44 1. Higher order Fourier analysis
we see that the energy increment argument, in the form presented here,
provides much worse bounds than the density increment argument; but see
below.
For the ultralimit arguments, it is significantly harder to extract a quan-
titative bound from the argument (basically one has to painstakingly “fini-
tise” the argument first, essentially reaching the finitary counterparts of
these arguments presented above). Thus we see that there is a tradeoff
when using ultralimit analysis; the arguments become slightly cleaner (and
one can deploy infinitary methods), but one tends to lose
sight7
of what
quantitative bounds the method establishes.
It is possible to run the density increment argument more efficiently
by combining it with some aspects of the energy increment argument. As
described above, the density increment argument proceeds by locating a
single large Fourier coefficient
ˆA(α)
1 of A, and uses this to obtain a density
increment on a relatively short subprogression of [N] (of length comparable
to

N, ignoring factors of δ). One then has to iterate this about 1/δ times
before one obtains a truly significant density increment (e.g. from δ to 2δ).
It is this repeated passage from N to

N which is ultimately responsible
for the double exponential bound for N0 at the end of the day.
In an unpublished work, Endre Szemer´ edi observed that one can run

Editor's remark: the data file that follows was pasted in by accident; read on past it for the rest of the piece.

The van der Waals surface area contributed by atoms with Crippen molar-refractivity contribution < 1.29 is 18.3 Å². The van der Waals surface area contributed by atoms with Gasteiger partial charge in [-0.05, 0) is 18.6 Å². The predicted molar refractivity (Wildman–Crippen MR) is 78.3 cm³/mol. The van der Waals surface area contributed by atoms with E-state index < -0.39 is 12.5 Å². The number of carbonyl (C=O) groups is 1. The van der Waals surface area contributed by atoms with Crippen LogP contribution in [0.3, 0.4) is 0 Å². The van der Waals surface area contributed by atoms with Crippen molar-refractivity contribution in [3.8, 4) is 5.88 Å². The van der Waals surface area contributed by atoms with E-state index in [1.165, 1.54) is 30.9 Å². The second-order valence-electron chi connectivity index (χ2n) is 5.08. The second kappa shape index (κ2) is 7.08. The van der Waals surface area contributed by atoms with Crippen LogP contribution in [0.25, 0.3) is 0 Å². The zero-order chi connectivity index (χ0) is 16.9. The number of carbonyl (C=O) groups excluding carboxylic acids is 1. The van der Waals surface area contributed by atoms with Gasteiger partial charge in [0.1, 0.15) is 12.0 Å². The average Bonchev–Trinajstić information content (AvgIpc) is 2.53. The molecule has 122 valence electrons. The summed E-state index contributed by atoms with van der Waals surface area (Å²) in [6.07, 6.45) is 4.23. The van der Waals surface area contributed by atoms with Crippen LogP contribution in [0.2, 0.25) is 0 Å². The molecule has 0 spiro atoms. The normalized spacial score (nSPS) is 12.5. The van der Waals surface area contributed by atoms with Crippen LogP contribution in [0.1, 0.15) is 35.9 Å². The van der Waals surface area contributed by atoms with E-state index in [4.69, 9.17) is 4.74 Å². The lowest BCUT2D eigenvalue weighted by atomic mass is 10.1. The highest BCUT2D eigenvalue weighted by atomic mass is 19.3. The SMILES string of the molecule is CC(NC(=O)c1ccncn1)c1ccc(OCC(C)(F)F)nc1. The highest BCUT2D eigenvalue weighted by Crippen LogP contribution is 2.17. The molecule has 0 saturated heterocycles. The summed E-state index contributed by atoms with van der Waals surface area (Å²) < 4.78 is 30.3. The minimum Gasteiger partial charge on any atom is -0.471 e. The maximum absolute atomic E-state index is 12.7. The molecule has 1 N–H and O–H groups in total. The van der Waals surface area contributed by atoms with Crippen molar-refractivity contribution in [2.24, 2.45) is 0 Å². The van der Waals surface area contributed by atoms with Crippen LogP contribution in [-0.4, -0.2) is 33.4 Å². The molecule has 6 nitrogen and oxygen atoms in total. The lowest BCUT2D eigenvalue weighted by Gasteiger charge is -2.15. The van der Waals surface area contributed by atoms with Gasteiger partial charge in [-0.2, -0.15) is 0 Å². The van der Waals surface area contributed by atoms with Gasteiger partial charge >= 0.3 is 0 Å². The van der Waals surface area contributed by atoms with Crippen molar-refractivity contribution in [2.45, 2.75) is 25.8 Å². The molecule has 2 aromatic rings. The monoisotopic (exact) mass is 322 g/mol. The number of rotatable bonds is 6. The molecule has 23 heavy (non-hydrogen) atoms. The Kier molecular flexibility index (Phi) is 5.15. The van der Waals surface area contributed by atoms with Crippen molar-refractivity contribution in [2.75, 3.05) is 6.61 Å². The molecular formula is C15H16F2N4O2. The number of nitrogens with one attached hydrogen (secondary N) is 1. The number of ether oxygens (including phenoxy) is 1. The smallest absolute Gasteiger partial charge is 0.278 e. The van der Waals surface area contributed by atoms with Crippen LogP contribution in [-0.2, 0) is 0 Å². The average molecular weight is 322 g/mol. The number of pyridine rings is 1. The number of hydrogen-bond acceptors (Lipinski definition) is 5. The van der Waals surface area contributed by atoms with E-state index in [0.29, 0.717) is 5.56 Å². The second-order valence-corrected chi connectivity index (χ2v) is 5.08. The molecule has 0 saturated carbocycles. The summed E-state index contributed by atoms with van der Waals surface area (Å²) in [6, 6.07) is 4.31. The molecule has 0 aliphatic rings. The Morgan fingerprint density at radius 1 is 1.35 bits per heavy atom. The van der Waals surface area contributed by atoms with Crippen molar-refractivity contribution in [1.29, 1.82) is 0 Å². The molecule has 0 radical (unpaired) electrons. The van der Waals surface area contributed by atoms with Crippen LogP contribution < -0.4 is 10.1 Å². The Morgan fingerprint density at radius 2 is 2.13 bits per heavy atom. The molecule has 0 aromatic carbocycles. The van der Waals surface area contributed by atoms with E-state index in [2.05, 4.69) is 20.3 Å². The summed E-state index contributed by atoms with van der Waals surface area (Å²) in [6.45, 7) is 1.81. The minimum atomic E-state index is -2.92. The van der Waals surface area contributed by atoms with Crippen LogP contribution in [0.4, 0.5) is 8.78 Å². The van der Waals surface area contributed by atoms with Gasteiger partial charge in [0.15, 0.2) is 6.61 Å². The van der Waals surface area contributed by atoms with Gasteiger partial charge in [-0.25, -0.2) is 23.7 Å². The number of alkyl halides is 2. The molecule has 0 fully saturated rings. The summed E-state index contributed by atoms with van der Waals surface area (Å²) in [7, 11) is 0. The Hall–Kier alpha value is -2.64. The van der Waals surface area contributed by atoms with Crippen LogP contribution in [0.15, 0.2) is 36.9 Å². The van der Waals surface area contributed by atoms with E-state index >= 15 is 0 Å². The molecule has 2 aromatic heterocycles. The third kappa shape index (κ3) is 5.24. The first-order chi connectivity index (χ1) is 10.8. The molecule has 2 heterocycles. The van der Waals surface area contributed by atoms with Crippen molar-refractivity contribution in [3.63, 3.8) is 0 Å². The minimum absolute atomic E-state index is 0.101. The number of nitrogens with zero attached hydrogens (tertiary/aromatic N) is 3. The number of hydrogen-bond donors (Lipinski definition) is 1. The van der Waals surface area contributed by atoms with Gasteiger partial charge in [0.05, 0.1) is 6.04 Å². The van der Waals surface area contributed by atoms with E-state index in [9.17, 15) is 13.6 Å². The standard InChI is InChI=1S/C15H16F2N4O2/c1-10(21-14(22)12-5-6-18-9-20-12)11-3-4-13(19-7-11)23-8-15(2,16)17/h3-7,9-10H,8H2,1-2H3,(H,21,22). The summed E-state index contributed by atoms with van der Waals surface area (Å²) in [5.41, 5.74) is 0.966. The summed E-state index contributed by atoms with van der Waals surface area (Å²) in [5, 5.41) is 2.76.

this argument more efficiently by collecting several large Fourier coefficients
of 1A simultaneously (somewhat in the spirit of the energy increment ar-
gument), and only then passing to a subprogression on which all of the
relevant Fourier characters are simultaneously close to constant. The sub-
progression obtained is smaller as a consequence, but the density increment
is much more substantial. Using this strategy, Endre was able to improve
the original Roth bound of N0 exp(exp(O(1/δ))) to the somewhat bet-
ter N0
exp(exp(O(log2(1/δ))))
(or equivalently, he was able to establish
length three progressions in any subset of [N] of density much larger than
exp(−c

log log N) for some c 0). By carefully optimising the choice of
threshold for selecting the “large Fourier coefficients”, Szemer´ edi (unpub-
lished) and Heath-Brown [HB1987] independently improved this method
further to obtain N0
exp(δ−O(1)),
or equivalently obtaining length three
progressions in
sets8
in [N] of density much larger than
log−c
N.
The next advance was by Bourgain [Bo1999], who realised that rather
than pass to short subprogressions, it was more efficient to work on the sig-
nificantly larger (but messier) Bohr sets {n : αn mod 1 I}, after ensuring
7This is particularly the case if one begins to rely heavily on the axiom of choice (or on large
cardinal axioms) once one takes ultralimits, although these axioms are not used in the examples
above.
8This
result was later extended to arbitrary finite abelian groups by Meshulam [Me1995].
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